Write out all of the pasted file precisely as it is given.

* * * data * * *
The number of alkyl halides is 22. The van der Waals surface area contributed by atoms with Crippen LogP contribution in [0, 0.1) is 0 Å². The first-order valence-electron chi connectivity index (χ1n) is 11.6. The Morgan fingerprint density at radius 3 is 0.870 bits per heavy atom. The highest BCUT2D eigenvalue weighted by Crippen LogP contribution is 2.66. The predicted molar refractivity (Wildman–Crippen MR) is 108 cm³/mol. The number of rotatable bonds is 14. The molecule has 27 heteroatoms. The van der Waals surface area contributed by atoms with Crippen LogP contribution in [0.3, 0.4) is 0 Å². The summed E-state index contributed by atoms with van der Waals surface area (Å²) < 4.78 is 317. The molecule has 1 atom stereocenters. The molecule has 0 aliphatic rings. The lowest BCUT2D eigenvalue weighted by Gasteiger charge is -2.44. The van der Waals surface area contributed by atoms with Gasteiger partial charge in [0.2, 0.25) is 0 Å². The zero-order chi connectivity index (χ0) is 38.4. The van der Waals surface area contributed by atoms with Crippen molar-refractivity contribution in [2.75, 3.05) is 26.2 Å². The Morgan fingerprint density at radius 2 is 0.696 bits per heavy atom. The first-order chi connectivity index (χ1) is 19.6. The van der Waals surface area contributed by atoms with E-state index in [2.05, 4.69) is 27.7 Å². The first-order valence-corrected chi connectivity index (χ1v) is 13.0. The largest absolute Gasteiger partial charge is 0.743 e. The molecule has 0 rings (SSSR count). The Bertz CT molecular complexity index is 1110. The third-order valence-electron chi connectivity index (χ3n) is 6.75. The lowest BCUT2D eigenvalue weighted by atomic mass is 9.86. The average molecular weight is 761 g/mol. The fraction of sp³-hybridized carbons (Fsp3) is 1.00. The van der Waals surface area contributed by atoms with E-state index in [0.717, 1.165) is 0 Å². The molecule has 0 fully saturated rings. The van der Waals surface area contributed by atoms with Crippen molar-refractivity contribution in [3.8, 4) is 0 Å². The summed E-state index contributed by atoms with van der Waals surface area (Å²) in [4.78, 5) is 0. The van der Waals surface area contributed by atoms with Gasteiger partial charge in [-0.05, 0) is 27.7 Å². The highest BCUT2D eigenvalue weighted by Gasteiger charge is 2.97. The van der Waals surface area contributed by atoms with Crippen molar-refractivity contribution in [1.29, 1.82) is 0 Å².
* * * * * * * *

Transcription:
The number of alkyl halides is 22. The van der Waals surface area contributed by atoms with Crippen LogP contribution in [0, 0.1) is 0 Å². The first-order valence-electron chi connectivity index (χ1n) is 11.6. The Morgan fingerprint density at radius 3 is 0.870 bits per heavy atom. The highest BCUT2D eigenvalue weighted by Crippen LogP contribution is 2.66. The predicted molar refractivity (Wildman–Crippen MR) is 108 cm³/mol. The number of rotatable bonds is 14. The molecule has 27 heteroatoms. The van der Waals surface area contributed by atoms with Crippen LogP contribution in [0.3, 0.4) is 0 Å². The summed E-state index contributed by atoms with van der Waals surface area (Å²) < 4.78 is 317. The molecule has 1 atom stereocenters. The molecule has 0 aliphatic rings. The lowest BCUT2D eigenvalue weighted by Gasteiger charge is -2.44. The van der Waals surface area contributed by atoms with Gasteiger partial charge in [0.2, 0.25) is 0 Å². The zero-order chi connectivity index (χ0) is 38.4. The van der Waals surface area contributed by atoms with Crippen molar-refractivity contribution in [2.75, 3.05) is 26.2 Å². The Morgan fingerprint density at radius 2 is 0.696 bits per heavy atom. The first-order chi connectivity index (χ1) is 19.6. The van der Waals surface area contributed by atoms with E-state index in [2.05, 4.69) is 27.7 Å². The first-order valence-corrected chi connectivity index (χ1v) is 13.0. The largest absolute Gasteiger partial charge is 0.743 e. The molecule has 0 rings (SSSR count). The Bertz CT molecular complexity index is 1110. The third-order valence-electron chi connectivity index (χ3n) is 6.75. The lowest BCUT2D eigenvalue weighted by atomic mass is 9.86. The average molecular weight is 761 g/mol. The fraction of sp³-hybridized carbons (Fsp3) is 1.00. The van der Waals surface area contributed by atoms with E-state index in [0.717, 1.165) is 0 Å². The molecule has 0 fully saturated rings. The van der Waals surface area contributed by atoms with Crippen molar-refractivity contribution in [3.8, 4) is 0 Å². The summed E-state index contributed by atoms with van der Waals surface area (Å²) in [4.78, 5) is 0. The van der Waals surface area contributed by atoms with Gasteiger partial charge in [-0.05, 0) is 27.7 Å². The highest BCUT2D eigenvalue weighted by Gasteiger charge is 2.97. The van der Waals surface area contributed by atoms with Crippen molar-refractivity contribution in [1.29, 1.82) is 0 Å².